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Veteran Falls Victim to Scam Loses Daughters College Education Fund

By David Krug David Krug is the CEO & President of Bankovia. He's a lifelong expat who has lived in the Philippines, Mexico, Thailand, and Colombia. When he's not reading about cryptocurrencies, he's researching the latest personal finance software. 3 minute read

Despite the fact that he was the victim of a phishing scam, a California veteran lost thousands of dollars in an account intended to pay for his daughter’s college tuition and is still locked out of his Chase Bank account nearly a month after falling victim to it.

Basically, it’s a guardianship account for my daughter’s educational expenses. In the words of Navy veteran and Laguna Niguel resident Eric Cletcher, “everything was wiped out.” Cletcher contended that the more than $19,000 in damages was not his responsibility.

Beginning with a text message purporting to be from Chase Bank, the prank evolved into a phone call from a woman claiming to be from the bank’s customer service department.

In the end, it was discovered that the SMS message had been a phishing scam, which is a sort of cybercrime.

According to Cletcher, who is a Chase Bank member, “I even validated the phone number, and it went straight to Chase Bank.” “‘Good morning, Mr. Cletcher,’ replied Barbara, the agent on the other end of the phone line, who addressed me by name and welcomed me to the company. She knew who I was because she recognized my name. She knew the last four numbers of my social security number, which was surprising. She recognized the final four numbers of my debit card as well as the account number in question, which was the same as the one associated with my checking account.”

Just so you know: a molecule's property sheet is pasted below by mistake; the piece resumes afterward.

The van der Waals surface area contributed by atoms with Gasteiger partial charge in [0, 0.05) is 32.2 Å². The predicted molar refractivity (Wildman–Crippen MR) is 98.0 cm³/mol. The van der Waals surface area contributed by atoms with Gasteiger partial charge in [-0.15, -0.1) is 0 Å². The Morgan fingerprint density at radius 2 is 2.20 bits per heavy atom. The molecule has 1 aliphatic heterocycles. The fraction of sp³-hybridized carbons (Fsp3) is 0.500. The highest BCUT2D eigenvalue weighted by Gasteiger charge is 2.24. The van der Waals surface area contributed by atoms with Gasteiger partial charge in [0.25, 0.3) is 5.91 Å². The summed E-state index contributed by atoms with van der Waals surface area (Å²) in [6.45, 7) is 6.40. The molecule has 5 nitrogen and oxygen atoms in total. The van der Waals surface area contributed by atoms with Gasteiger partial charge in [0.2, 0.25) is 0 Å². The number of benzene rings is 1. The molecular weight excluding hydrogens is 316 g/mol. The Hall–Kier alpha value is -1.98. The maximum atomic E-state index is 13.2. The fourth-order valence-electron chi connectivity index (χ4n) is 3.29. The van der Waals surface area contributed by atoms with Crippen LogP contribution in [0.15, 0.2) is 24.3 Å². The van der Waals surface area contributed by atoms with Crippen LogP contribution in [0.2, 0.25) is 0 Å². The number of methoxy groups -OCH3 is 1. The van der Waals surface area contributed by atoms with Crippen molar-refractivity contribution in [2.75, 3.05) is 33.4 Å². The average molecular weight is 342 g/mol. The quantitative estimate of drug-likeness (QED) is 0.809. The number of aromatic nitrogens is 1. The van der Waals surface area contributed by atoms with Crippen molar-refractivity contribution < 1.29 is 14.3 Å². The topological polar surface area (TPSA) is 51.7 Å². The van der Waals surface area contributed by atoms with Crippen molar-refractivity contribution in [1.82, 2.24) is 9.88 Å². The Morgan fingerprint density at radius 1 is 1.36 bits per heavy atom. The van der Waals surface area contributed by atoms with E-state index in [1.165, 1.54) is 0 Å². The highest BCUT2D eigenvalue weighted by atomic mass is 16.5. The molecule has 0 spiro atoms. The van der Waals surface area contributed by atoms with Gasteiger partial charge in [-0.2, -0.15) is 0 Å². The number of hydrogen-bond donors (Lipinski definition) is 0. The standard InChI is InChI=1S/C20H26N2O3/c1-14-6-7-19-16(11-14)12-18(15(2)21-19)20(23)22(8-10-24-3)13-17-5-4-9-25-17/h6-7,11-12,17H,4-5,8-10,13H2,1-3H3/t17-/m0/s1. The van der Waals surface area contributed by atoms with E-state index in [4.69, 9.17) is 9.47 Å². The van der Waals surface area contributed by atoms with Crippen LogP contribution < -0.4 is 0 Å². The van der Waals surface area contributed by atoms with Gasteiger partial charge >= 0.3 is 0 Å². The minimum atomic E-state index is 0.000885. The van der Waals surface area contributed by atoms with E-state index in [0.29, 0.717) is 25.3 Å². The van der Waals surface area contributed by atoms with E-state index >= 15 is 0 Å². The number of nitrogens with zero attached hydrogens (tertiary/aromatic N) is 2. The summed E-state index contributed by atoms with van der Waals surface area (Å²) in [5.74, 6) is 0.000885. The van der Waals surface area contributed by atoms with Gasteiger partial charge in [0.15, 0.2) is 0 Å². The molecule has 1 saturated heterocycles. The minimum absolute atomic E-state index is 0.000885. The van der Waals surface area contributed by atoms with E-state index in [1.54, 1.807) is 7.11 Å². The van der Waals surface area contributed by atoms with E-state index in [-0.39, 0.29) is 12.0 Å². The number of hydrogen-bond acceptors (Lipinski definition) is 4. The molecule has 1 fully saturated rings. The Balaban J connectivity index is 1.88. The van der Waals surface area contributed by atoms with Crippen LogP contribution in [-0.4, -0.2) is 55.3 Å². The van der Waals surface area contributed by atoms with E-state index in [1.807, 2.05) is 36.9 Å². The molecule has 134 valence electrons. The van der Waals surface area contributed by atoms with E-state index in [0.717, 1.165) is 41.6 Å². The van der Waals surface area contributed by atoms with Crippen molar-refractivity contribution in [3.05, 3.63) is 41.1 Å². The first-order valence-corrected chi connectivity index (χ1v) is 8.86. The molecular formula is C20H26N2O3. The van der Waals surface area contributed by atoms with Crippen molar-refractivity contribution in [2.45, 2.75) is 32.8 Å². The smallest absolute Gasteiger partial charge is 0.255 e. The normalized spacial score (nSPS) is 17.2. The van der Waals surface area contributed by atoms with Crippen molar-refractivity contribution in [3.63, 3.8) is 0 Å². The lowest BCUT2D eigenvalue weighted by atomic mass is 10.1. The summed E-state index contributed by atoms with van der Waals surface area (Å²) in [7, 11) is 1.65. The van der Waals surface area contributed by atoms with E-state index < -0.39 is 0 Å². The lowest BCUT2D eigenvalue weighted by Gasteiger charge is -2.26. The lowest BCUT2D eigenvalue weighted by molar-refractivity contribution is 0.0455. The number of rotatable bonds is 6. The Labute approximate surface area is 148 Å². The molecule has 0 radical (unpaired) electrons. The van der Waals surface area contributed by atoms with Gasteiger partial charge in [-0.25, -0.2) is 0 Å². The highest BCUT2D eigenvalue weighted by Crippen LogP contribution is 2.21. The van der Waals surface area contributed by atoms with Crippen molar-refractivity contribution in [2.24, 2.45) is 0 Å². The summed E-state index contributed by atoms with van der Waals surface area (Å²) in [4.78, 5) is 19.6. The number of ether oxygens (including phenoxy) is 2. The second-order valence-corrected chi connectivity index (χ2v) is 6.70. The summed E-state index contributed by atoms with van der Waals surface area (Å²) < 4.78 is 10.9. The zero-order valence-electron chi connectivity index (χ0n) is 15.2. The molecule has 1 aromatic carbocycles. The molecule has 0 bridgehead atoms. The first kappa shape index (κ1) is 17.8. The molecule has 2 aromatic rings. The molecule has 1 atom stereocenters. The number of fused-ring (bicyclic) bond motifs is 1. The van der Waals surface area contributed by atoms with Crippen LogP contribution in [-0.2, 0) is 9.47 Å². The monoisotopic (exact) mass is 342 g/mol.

The Navy veteran alleges that he did not give out any personal information and that the fictitious bank employee was alerting him of fraudulent transactions and that his debit card would be cancelled. Cletcher claimed he had no reason to believe anything was incorrect at the time, but when he attempted to log into his account minutes later, he was denied access. After over a month, he is still unable to enter.

“To put it lightly, it’s been a nightmare,” says the author. As he put it, “I’m feeling like I’m in some sort of time warp.”

A legitimate Chase Bank employee answered the phone and informed Cletcher that there had been no fraud on his account, but that there had been wire transfers to someone in Florida. Every penny in his daughter’s college savings account had been emptied by this point.

Since then, he has made a number of phone calls to law enforcement and the Chase Bank.

“I was on vacation and filling up my car with gas for $80 when I received a phone call from Chase Bank asking if it was really me at the gas station.” In other words, where was Chase Bank’s security on a wire transfer worth nearly $20,000? “I did not give my consent to any of these charges,” Cletcher insisted.

Chase Bank confirmed that it is still looking into Cletcher’s situation, but it wants customers to be aware that “Chase will never contact a customer asking for account details in order to prevent or halt fraud on their account via check, wire transfer, or an electronic platform,” according to the bank.

Scammers may send texts or phone calls to clients asking personal information, and Chase officials caution that the bank will never contact you to request a personal identification number (PIN) or threaten to close or suspend an account without first obtaining permission from the customer.

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